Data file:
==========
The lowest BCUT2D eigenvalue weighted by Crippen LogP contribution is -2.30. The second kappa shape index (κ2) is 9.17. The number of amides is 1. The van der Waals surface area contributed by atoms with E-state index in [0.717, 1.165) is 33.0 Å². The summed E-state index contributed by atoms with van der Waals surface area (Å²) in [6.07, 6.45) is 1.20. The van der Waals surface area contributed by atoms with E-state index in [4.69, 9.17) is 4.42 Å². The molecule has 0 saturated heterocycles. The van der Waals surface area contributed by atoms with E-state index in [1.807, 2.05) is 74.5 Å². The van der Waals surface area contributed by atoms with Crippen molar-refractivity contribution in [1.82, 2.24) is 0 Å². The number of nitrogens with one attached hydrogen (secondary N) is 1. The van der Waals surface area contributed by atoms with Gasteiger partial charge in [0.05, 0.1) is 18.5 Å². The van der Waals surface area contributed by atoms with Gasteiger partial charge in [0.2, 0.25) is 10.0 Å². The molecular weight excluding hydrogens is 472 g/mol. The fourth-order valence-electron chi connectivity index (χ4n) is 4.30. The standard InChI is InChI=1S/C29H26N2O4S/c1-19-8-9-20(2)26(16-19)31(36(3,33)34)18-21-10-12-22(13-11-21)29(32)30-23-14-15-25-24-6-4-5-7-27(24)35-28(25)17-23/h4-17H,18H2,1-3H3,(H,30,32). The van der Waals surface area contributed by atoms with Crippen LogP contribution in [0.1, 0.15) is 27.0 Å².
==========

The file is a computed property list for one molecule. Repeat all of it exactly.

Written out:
The lowest BCUT2D eigenvalue weighted by Crippen LogP contribution is -2.30. The second kappa shape index (κ2) is 9.17. The number of amides is 1. The van der Waals surface area contributed by atoms with E-state index in [0.717, 1.165) is 33.0 Å². The summed E-state index contributed by atoms with van der Waals surface area (Å²) in [6.07, 6.45) is 1.20. The van der Waals surface area contributed by atoms with E-state index in [4.69, 9.17) is 4.42 Å². The molecule has 0 saturated heterocycles. The van der Waals surface area contributed by atoms with E-state index in [1.807, 2.05) is 74.5 Å². The van der Waals surface area contributed by atoms with Crippen molar-refractivity contribution in [1.82, 2.24) is 0 Å². The number of nitrogens with one attached hydrogen (secondary N) is 1. The van der Waals surface area contributed by atoms with Gasteiger partial charge in [0.05, 0.1) is 18.5 Å². The van der Waals surface area contributed by atoms with Gasteiger partial charge in [0.2, 0.25) is 10.0 Å². The molecular weight excluding hydrogens is 472 g/mol. The fourth-order valence-electron chi connectivity index (χ4n) is 4.30. The standard InChI is InChI=1S/C29H26N2O4S/c1-19-8-9-20(2)26(16-19)31(36(3,33)34)18-21-10-12-22(13-11-21)29(32)30-23-14-15-25-24-6-4-5-7-27(24)35-28(25)17-23/h4-17H,18H2,1-3H3,(H,30,32). The van der Waals surface area contributed by atoms with Crippen LogP contribution in [0.1, 0.15) is 27.0 Å².